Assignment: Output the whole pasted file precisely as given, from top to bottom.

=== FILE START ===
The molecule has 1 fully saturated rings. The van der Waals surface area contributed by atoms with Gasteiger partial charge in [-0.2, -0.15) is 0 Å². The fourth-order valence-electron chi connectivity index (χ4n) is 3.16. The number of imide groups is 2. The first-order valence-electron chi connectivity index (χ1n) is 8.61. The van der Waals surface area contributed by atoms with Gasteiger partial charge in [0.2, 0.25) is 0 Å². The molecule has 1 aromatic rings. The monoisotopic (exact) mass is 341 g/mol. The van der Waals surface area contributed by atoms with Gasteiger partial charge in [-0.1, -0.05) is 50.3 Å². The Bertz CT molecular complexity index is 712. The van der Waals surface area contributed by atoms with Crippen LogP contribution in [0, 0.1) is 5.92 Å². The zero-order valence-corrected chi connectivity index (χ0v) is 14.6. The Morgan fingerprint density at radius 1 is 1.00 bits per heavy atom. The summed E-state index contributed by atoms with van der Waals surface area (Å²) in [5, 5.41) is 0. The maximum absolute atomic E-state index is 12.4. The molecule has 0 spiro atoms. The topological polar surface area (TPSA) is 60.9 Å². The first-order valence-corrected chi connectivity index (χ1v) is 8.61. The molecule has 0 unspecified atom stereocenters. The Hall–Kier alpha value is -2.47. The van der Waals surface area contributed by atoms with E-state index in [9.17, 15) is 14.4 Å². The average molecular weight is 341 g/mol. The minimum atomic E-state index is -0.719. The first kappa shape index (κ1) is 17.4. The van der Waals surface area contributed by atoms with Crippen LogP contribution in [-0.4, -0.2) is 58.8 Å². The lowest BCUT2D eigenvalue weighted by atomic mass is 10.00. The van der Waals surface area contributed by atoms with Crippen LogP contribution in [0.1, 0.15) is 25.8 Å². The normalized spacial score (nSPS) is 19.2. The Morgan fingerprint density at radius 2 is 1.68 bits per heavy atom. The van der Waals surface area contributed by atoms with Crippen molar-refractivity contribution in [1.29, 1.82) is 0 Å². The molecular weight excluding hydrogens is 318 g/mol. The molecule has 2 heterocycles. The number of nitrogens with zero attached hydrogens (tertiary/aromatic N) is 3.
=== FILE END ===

The molecule has 1 fully saturated rings. The van der Waals surface area contributed by atoms with Gasteiger partial charge in [-0.2, -0.15) is 0 Å². The fourth-order valence-electron chi connectivity index (χ4n) is 3.16. The number of imide groups is 2. The first-order valence-electron chi connectivity index (χ1n) is 8.61. The van der Waals surface area contributed by atoms with Gasteiger partial charge in [0.2, 0.25) is 0 Å². The molecule has 1 aromatic rings. The monoisotopic (exact) mass is 341 g/mol. The van der Waals surface area contributed by atoms with Gasteiger partial charge in [-0.1, -0.05) is 50.3 Å². The Bertz CT molecular complexity index is 712. The van der Waals surface area contributed by atoms with Crippen LogP contribution in [0, 0.1) is 5.92 Å². The zero-order valence-corrected chi connectivity index (χ0v) is 14.6. The Morgan fingerprint density at radius 1 is 1.00 bits per heavy atom. The summed E-state index contributed by atoms with van der Waals surface area (Å²) in [5, 5.41) is 0. The maximum absolute atomic E-state index is 12.4. The molecule has 0 spiro atoms. The topological polar surface area (TPSA) is 60.9 Å². The first-order valence-corrected chi connectivity index (χ1v) is 8.61. The molecule has 0 unspecified atom stereocenters. The Hall–Kier alpha value is -2.47. The van der Waals surface area contributed by atoms with E-state index in [9.17, 15) is 14.4 Å². The average molecular weight is 341 g/mol. The minimum atomic E-state index is -0.719. The first kappa shape index (κ1) is 17.4. The van der Waals surface area contributed by atoms with Crippen LogP contribution in [-0.4, -0.2) is 58.8 Å². The lowest BCUT2D eigenvalue weighted by atomic mass is 10.00. The van der Waals surface area contributed by atoms with Crippen LogP contribution in [0.1, 0.15) is 25.8 Å². The normalized spacial score (nSPS) is 19.2. The Morgan fingerprint density at radius 2 is 1.68 bits per heavy atom. The van der Waals surface area contributed by atoms with Crippen molar-refractivity contribution in [1.29, 1.82) is 0 Å². The molecular weight excluding hydrogens is 318 g/mol. The molecule has 2 heterocycles. The number of nitrogens with zero attached hydrogens (tertiary/aromatic N) is 3.